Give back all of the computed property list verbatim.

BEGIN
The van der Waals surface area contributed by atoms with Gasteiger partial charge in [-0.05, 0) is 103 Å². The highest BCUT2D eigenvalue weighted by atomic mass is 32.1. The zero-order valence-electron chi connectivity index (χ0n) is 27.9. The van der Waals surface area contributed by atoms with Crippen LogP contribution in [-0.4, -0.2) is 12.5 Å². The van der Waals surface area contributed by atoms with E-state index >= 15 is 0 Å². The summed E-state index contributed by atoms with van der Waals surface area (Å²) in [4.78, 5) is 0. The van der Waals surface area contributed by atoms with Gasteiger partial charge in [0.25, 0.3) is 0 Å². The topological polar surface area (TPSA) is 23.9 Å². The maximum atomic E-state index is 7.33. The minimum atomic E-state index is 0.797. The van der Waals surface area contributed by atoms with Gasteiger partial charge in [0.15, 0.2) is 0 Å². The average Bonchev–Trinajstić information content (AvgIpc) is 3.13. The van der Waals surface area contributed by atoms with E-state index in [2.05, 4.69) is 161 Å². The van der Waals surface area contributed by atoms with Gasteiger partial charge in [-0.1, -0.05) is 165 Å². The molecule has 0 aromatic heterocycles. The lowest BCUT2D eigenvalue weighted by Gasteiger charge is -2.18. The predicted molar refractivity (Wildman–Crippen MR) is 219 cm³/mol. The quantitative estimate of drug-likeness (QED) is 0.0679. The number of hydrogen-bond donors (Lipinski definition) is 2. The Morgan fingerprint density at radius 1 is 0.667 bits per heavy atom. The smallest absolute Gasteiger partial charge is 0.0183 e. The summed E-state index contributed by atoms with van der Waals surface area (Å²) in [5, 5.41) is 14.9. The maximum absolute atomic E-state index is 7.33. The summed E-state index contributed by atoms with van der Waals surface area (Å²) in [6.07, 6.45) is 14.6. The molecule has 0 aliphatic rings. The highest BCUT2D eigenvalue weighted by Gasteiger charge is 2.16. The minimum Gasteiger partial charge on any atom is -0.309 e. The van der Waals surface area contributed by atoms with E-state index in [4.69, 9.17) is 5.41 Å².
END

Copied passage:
The van der Waals surface area contributed by atoms with Gasteiger partial charge in [-0.05, 0) is 103 Å². The highest BCUT2D eigenvalue weighted by atomic mass is 32.1. The zero-order valence-electron chi connectivity index (χ0n) is 27.9. The van der Waals surface area contributed by atoms with Crippen LogP contribution in [-0.4, -0.2) is 12.5 Å². The van der Waals surface area contributed by atoms with E-state index >= 15 is 0 Å². The summed E-state index contributed by atoms with van der Waals surface area (Å²) in [4.78, 5) is 0. The van der Waals surface area contributed by atoms with Gasteiger partial charge in [0.25, 0.3) is 0 Å². The topological polar surface area (TPSA) is 23.9 Å². The maximum atomic E-state index is 7.33. The minimum atomic E-state index is 0.797. The van der Waals surface area contributed by atoms with Gasteiger partial charge in [0.15, 0.2) is 0 Å². The average Bonchev–Trinajstić information content (AvgIpc) is 3.13. The van der Waals surface area contributed by atoms with E-state index in [2.05, 4.69) is 161 Å². The van der Waals surface area contributed by atoms with Gasteiger partial charge in [-0.1, -0.05) is 165 Å². The molecule has 0 aromatic heterocycles. The lowest BCUT2D eigenvalue weighted by Gasteiger charge is -2.18. The predicted molar refractivity (Wildman–Crippen MR) is 219 cm³/mol. The quantitative estimate of drug-likeness (QED) is 0.0679. The number of hydrogen-bond donors (Lipinski definition) is 2. The Morgan fingerprint density at radius 1 is 0.667 bits per heavy atom. The smallest absolute Gasteiger partial charge is 0.0183 e. The summed E-state index contributed by atoms with van der Waals surface area (Å²) in [5, 5.41) is 14.9. The maximum absolute atomic E-state index is 7.33. The summed E-state index contributed by atoms with van der Waals surface area (Å²) in [6.07, 6.45) is 14.6. The molecule has 0 aliphatic rings. The highest BCUT2D eigenvalue weighted by Gasteiger charge is 2.16. The minimum Gasteiger partial charge on any atom is -0.309 e. The van der Waals surface area contributed by atoms with E-state index in [4.69, 9.17) is 5.41 Å².